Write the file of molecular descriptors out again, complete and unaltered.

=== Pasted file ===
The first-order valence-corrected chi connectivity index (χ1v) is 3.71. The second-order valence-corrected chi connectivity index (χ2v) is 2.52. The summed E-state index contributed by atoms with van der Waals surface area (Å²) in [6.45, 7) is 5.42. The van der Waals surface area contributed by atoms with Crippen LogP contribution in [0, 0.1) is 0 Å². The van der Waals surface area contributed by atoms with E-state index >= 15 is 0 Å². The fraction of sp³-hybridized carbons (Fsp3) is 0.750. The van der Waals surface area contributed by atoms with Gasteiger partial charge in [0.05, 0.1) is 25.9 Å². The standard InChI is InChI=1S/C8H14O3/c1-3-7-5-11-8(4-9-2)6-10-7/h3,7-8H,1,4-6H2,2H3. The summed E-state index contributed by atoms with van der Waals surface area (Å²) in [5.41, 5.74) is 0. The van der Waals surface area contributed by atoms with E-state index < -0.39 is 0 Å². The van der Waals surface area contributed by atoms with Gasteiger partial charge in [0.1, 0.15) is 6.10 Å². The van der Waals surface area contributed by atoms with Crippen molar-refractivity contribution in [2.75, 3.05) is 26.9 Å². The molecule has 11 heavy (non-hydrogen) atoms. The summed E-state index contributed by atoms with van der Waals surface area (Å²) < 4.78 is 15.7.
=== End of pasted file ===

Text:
The first-order valence-corrected chi connectivity index (χ1v) is 3.71. The second-order valence-corrected chi connectivity index (χ2v) is 2.52. The summed E-state index contributed by atoms with van der Waals surface area (Å²) in [6.45, 7) is 5.42. The van der Waals surface area contributed by atoms with Crippen LogP contribution in [0, 0.1) is 0 Å². The van der Waals surface area contributed by atoms with E-state index >= 15 is 0 Å². The fraction of sp³-hybridized carbons (Fsp3) is 0.750. The van der Waals surface area contributed by atoms with Gasteiger partial charge in [0.05, 0.1) is 25.9 Å². The standard InChI is InChI=1S/C8H14O3/c1-3-7-5-11-8(4-9-2)6-10-7/h3,7-8H,1,4-6H2,2H3. The summed E-state index contributed by atoms with van der Waals surface area (Å²) in [5.41, 5.74) is 0. The van der Waals surface area contributed by atoms with E-state index < -0.39 is 0 Å². The van der Waals surface area contributed by atoms with Gasteiger partial charge in [0.1, 0.15) is 6.10 Å². The van der Waals surface area contributed by atoms with Crippen molar-refractivity contribution in [2.75, 3.05) is 26.9 Å². The molecule has 11 heavy (non-hydrogen) atoms. The summed E-state index contributed by atoms with van der Waals surface area (Å²) < 4.78 is 15.7.